Gemfields invites offers for stake in forgotten child of SA’s PGMs, Sedibelo Platinum

Platinum Pour

GEMFIELDS is to press ahead with the sale of its stake in Sedibelo Platinum Mines (SPM), once considered a valuable leg in the tripod of assets that formed Pallinghurst Resources, the former JSE-listed investment firm founded by Brian Gilbertson.

Gilbertson wanted to list SPM separately in 2014 to coincide with an expected improvement in the platinum price which was trading at $1,400/oz. Amid a surfeit of platinum stockpiles, however, automakers opted to buy palladium instead.

Having reached its 10-year maturity date as a fund, a decision was taken to refocus Pallinghurst on its ruby and emerald business, renaming it Gemfields and setting out plans to sell its highly successful manganese and iron ore business, and the platinum group metals (PGMs).

Gemfields said today interested parties in SPM should contact Liberum Capital which has been appointed to manage the sale of the stake.

Gemfields owns 6.54% in Sedibelo via its 23.65% equity holding in Pallinghurst Ivy Lane Capital which is the entity to be sold.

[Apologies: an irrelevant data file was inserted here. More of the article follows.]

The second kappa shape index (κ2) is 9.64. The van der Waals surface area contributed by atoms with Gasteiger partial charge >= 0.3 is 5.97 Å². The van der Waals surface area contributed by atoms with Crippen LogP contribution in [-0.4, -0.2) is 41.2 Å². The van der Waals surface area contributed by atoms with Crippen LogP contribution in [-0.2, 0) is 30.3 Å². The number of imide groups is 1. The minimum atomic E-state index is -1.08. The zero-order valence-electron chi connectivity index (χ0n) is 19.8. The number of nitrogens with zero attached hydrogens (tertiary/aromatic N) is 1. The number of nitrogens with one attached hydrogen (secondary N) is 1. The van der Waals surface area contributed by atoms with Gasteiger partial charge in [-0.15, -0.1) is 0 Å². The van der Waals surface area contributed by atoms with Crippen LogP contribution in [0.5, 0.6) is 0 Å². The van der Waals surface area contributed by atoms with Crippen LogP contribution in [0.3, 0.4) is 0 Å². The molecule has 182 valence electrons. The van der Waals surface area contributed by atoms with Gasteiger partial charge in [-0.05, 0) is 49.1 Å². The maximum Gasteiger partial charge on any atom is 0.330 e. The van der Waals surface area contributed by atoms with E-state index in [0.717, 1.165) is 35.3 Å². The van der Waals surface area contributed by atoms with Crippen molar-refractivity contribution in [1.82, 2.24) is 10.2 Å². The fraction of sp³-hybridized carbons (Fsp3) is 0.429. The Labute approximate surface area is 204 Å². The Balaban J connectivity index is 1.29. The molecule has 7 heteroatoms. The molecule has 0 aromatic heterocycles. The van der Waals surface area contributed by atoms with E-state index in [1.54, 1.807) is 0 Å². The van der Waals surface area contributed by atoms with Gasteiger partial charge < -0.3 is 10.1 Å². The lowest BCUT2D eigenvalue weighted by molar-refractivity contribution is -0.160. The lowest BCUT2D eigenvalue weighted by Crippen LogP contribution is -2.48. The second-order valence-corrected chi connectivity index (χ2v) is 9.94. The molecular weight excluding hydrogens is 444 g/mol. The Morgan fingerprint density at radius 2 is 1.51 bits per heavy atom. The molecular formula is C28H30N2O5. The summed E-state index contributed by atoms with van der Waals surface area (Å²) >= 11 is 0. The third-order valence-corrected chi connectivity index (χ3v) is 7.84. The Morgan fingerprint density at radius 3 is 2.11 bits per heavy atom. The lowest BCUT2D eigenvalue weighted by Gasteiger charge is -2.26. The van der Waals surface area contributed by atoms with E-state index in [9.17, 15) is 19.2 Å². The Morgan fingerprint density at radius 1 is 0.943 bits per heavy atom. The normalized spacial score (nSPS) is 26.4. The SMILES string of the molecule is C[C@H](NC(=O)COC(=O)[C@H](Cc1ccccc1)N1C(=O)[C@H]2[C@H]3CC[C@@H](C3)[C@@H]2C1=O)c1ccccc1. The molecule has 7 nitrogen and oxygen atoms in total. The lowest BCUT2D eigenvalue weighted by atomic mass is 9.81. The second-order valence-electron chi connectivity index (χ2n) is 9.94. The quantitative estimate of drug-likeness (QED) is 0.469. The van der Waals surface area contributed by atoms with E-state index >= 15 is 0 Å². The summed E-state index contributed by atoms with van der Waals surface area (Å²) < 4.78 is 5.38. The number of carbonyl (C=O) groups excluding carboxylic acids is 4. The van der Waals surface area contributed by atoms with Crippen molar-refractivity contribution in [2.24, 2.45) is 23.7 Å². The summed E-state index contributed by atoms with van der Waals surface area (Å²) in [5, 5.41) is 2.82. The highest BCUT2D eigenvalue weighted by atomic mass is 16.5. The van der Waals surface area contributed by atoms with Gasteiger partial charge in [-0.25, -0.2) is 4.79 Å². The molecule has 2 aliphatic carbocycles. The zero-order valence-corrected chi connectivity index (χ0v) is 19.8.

The operating asset housed in SPM is Pilansberg Platinum Mines which dispatched and sold 127,000 4E ounces last year generating earnings before interest, tax, depreciation and amortisation of about $13m, said Gemfields.

According to a first quarter report published on its website, SPM produced 26,109 oz of 4E PGMs generating sales of $55.7m. Mining is from three properties, including chrome recoveries, held in Pilansberg Platinum Mines. SPM controls about 100 million oz of PGM resources, but production in the past has been cash hungry.

After Pallinghurst Resources, the Bakgatla-Ba-Kgafela is the next largest shareholder in SPM with a 25.74% stake followed by the government-owned Industrial Development Corporation which has a 15.75% shareholding.

Commenting in its interim results ended June, Gemfields announced a fair value write-down of its stake in SPM of $12.5m to $45m or R726m.

Asked by an analyst why SPM attracted such a lowly valuation, Gilbertson said the number was per its June 30 half-year close whereas significant re-ratings of companies such as Impala Platinum (Implats) had occurred after that date.